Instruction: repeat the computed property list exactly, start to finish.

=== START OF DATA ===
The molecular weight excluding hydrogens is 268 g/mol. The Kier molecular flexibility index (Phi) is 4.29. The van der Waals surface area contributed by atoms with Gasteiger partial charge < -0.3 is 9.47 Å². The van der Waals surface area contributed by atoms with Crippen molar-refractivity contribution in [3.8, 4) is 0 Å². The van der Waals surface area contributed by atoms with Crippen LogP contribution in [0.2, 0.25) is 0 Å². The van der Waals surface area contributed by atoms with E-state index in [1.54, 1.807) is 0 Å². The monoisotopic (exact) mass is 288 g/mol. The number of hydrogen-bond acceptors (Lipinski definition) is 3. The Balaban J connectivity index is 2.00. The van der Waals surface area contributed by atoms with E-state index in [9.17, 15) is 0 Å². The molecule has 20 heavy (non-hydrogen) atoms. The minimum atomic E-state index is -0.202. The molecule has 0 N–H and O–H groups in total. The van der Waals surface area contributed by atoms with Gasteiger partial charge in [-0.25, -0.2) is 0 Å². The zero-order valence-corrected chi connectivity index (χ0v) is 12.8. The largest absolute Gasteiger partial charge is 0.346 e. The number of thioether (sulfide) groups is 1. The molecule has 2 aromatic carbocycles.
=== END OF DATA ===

The molecular weight excluding hydrogens is 268 g/mol. The Kier molecular flexibility index (Phi) is 4.29. The van der Waals surface area contributed by atoms with Gasteiger partial charge < -0.3 is 9.47 Å². The van der Waals surface area contributed by atoms with Crippen molar-refractivity contribution in [3.8, 4) is 0 Å². The van der Waals surface area contributed by atoms with Crippen LogP contribution in [0.2, 0.25) is 0 Å². The van der Waals surface area contributed by atoms with E-state index in [1.54, 1.807) is 0 Å². The monoisotopic (exact) mass is 288 g/mol. The number of hydrogen-bond acceptors (Lipinski definition) is 3. The Balaban J connectivity index is 2.00. The van der Waals surface area contributed by atoms with E-state index in [9.17, 15) is 0 Å². The molecule has 20 heavy (non-hydrogen) atoms. The minimum atomic E-state index is -0.202. The molecule has 0 N–H and O–H groups in total. The van der Waals surface area contributed by atoms with Gasteiger partial charge in [-0.25, -0.2) is 0 Å². The zero-order valence-corrected chi connectivity index (χ0v) is 12.8. The largest absolute Gasteiger partial charge is 0.346 e. The number of thioether (sulfide) groups is 1. The molecule has 2 aromatic carbocycles.